Back to Earth
Down with a Crash
The three most useless things to a pilot are the altitude above you, the runway behind you and a tenth of a second ago.
"Ma, I love yah."
- last recorded words from PSA 182, after a fatal mid-air with a Cessna over San Diego, 25 September 1978.
Excerpts from the Online Crash Database
Date: 31 October 1999
Date: 22 August 1999
"Ladies and gentlemen, thank you for choosing to fly with Mandarin Airlines. As we taxi out, please make yourselves comfortable.
Date: 23 July 1999
I wanted to soar through the air.
- Yuji Nishizawa after hijacking All Nippon Airways flight 61
Date: 01 June 1999
Pilots' Error Blamed in Fatal Plane Crash
Washington - The pilots' decision to land in a severe thunderstorm and their failure to set wing panels that would have helped slow the plane on the slick Little Rock, Arkansas runway caused a fatal airplane crash in 1999, a federal agency said yesterday.
The National Transportation Safety Board said the pilots' actions aboard American Airlines Flight 1420 were not up to their usual standards and blamed the accident on their 14-hour workday and the stress they faced trying to land the plane in severe weather. The plane, heading from Dallas to Little Rock, crashed after overrunning the runway, killing 11 people, including the pilot. Another 105 people were hurt.
The pilots decided to try to land in the thunderstorm, though they could have either waited out the severe weather, since they had enough fuel, or flown to another airport, the NTSB found.
Source: The Star-Ledger Wednesday 24 October 2001
Date: 16 February 1998
Date: 19 December 1997
No Evidence Pilot Crashed SilkAir Plane - Lawyers
Singapore - A Singapore court hearing into an unexplained 1997 crash of a SilkAir plane resumed yesterday with the airline's lawyers maintaining there was no evidence to show that the pilot crashed the plane either intentionally or as a result of recklessness.
Two New Zealanders, Duncan Ward, 23, the jet's co-pilot and Kenneth Wilson, 43, a passenger, were among the 104 who died in the crash.
Families of six of the victims are suing the regional carrier for damages over the crash of Flight MI 185, which plunged into the Musi River on the Indonesian island of Sumatra en route from Jakarta to Singapore on 19 December 1997. The case was adjourned on 18 July so that both sides could prepare final written submissions. SilkAir's lawyer Lok Vi Ming told Supreme Court Justice Tan Lee Meng that the plaintiffs had not been able to prove the pilot or co-pilot had intended to commit suicide or had been reckless with the Boeing 737-300 knowing that it would cause damage. "The plaintiffs have not proved ... any factual evidence that would entitle either of these contentions to be maintained," Lok said. Lok said legal actions brought by some of the plaintiffs against Boeing and other aircraft parts manufacturers in the United States were "alternative contradictory allegations" to their case in Singapore.
The plaintiffs' lawyer Michael Khoo painted a picture during an earlier hearing of an aircraft that was deliberately put into a nosedive by the pilot, Captain Tsu Way Ming. Air traffic controllers did not receive a distress call and investigators found that the plane's cockpit voice recorder and flight data recorder had stopped recording minutes before the plane went down - prompting rumours of pilot suicide.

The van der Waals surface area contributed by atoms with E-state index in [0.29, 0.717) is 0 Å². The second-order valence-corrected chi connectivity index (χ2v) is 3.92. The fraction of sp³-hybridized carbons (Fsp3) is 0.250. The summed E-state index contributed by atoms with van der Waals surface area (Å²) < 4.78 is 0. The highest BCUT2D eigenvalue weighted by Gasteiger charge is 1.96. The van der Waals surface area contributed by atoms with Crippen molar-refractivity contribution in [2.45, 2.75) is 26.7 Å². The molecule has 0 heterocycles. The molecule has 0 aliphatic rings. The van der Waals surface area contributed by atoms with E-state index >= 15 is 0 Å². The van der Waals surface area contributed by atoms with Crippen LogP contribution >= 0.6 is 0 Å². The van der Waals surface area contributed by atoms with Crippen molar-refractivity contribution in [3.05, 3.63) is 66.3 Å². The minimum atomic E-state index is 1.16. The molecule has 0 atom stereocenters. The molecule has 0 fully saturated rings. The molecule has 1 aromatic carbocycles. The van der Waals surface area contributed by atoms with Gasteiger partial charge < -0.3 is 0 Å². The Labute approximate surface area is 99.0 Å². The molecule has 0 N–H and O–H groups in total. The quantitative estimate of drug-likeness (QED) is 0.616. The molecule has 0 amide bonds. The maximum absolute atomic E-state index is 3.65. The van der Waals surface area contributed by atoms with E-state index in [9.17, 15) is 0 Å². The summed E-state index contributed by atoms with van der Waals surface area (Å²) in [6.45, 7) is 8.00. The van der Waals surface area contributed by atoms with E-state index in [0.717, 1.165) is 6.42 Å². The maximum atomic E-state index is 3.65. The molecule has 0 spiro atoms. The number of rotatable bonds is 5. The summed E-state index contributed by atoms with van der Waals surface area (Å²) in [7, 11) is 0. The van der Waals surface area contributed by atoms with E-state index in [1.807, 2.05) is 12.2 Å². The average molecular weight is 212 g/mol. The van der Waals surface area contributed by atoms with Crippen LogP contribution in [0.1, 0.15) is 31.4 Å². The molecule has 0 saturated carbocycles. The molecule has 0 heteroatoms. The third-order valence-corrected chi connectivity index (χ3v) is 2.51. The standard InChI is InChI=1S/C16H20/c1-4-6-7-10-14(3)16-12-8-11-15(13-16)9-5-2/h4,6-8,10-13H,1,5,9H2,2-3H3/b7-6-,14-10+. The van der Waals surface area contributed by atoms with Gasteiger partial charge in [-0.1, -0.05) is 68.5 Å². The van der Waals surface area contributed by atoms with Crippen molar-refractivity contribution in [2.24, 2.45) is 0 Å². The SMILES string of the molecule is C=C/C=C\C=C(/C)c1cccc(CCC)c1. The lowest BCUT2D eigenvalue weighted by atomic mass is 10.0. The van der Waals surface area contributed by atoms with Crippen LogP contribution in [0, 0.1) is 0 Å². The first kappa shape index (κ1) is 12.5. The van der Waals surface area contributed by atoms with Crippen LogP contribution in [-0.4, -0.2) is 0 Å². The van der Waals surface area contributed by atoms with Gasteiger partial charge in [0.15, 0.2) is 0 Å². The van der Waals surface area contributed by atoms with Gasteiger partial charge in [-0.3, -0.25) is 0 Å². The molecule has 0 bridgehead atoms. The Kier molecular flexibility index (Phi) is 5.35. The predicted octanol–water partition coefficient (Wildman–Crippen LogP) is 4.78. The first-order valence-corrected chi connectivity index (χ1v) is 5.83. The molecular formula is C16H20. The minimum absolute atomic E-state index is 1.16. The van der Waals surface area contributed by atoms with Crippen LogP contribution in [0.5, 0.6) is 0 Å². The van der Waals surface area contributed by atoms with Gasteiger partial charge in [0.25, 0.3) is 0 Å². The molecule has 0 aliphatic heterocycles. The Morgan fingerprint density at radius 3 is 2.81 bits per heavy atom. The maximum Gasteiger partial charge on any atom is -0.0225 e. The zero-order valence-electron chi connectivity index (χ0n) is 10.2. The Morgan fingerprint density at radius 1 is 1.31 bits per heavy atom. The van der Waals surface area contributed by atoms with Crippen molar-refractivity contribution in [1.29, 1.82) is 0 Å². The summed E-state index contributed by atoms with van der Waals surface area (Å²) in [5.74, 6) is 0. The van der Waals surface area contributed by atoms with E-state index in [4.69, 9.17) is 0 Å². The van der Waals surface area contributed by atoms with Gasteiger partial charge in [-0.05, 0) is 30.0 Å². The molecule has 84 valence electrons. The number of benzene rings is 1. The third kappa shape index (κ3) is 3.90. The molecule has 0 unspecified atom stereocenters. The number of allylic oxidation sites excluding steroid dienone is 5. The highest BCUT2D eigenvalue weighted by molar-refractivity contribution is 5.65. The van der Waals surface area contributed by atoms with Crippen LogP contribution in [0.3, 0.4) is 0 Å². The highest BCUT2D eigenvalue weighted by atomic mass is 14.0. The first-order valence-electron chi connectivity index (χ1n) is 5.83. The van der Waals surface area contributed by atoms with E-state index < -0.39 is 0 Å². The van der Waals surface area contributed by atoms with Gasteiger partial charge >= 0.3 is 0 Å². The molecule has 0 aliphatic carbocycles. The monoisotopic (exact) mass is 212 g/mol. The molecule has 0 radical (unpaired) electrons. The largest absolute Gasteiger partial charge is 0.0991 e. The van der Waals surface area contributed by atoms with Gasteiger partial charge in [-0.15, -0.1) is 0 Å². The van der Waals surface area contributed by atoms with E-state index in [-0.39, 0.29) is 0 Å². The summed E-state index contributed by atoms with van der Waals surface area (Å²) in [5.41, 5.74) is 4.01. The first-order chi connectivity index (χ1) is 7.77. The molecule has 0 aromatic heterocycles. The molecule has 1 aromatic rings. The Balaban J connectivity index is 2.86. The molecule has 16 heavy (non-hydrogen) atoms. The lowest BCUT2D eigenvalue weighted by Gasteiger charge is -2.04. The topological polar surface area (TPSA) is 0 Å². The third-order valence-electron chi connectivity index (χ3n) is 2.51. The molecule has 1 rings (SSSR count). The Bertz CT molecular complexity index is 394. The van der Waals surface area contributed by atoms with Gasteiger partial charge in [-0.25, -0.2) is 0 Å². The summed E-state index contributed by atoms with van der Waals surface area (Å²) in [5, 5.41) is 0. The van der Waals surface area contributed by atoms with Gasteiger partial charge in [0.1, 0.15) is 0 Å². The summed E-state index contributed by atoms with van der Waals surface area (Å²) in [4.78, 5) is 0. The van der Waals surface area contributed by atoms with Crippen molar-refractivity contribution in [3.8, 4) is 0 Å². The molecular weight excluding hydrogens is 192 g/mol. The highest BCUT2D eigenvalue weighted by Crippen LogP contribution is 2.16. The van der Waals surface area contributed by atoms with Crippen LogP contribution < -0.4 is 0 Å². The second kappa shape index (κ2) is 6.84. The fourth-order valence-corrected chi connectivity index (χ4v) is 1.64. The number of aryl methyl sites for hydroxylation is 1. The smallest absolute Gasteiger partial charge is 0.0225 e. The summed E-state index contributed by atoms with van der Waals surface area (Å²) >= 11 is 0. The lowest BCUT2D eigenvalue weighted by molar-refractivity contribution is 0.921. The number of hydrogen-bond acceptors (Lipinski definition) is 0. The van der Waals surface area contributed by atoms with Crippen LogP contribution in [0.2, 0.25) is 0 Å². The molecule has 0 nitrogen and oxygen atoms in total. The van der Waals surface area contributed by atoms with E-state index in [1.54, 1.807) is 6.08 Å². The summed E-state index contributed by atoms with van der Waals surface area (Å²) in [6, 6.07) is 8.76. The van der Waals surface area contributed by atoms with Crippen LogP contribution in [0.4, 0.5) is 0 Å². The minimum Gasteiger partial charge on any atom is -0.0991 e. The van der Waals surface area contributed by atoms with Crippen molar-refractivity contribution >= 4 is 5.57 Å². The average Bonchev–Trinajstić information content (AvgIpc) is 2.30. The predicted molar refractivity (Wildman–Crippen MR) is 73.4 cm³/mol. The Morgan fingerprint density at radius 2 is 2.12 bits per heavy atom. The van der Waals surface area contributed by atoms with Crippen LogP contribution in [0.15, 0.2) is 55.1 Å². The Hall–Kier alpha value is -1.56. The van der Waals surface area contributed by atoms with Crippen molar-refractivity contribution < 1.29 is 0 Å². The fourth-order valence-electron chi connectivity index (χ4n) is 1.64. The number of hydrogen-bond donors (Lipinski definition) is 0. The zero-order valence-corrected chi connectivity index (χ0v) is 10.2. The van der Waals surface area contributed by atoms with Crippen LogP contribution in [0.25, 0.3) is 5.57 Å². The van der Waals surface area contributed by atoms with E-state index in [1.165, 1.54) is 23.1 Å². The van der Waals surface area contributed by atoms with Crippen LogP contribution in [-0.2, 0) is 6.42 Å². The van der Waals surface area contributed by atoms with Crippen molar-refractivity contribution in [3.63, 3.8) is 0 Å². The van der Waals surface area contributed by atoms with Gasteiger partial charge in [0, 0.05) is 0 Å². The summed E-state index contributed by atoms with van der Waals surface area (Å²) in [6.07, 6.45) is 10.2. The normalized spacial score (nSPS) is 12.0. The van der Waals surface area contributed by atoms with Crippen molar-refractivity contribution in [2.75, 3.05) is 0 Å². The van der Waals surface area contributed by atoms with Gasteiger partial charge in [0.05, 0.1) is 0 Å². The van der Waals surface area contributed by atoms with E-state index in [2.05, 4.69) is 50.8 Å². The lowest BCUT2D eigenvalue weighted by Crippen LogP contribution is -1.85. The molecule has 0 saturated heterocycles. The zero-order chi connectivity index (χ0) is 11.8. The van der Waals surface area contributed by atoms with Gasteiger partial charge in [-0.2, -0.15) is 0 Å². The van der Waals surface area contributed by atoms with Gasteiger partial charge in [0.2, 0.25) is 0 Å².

Indonesia's National Transportation Safety Committee said in its official crash report in December the highly fragmented wreckage "yielded no evidence to explain the cause of the accident". The plaintiffs are seeking a higher level of compensation from SilkAir, a regional carrier belonging to Singapore Airlines. Most families of the crash victims have already accepted compensation from SilkAir amounting to $US200,000 ($462,000) per victim which bars them from further legal action.
Source: www.nzherald.co.nz from Reuters September 2001; photo is of co-pilot New Zealander Duncan Ward, who died in the crash
Date: 7 November 1996
Date: 2 October 1996
Date: 6 July 1996
Date: 11 January 1995
Date: 26 April 1994
Date: 23 March 1994
Prisoner Leaps from Police Plane at 4,200 Feet
A prisoner being transferred from court to jail leapt 4,200 feet from a police plane into the icy waters off Canada.
Donald Bigg, 46, was being taken from a court appearance on the Queen Charlotte Islands to a mainland jail when he grappled with a guard, opened an emergency door and plunged into the Hecate Strait. Canadian police said they did not believe he had taken a parachute with him and were treating the incident as a suicide.
The coastguard service has been searching for his body, reports APB News.
Source: www.ananova.com Saturday 9th December 2000
The most frequent last words I have heard on cockpit voice recorder tapes are, "Oh, shit," said about that much emotion.
- Frank McDermott, partner in McDermott Associates, specialists in cockpit voice recorders
5 March 2000: This Southwest 737 came to rest at a Burbank, California gas
by Alan Levin
Documents Detail Errors
Washington - The pilot of a Southwest Airlines flight into Burbank, California last year knew he had messed up. He had landed his 737 too fast, crashing through a fence at the end of the runway and skidding into a nearby gas station.
"Well, there goes my career," Captain Howard Peterson said. Then, apparently speaking to himself, he said, "You stupid (expletive)."
Tuesday, the National Transportation Safety Board (NTSB) released the cockpit voice recorder from the flight on 5 March 2000. The transcript indicates the pilots made numerous errors on their descent into Burbank-Glendale-Pasadena Airport near Los Angeles. None of the 142 passengers and crew aboard the flight from Las Vegas was killed. Seven people suffered minor injuries. Aviation experts, however, say the incident could easily have turned tragic.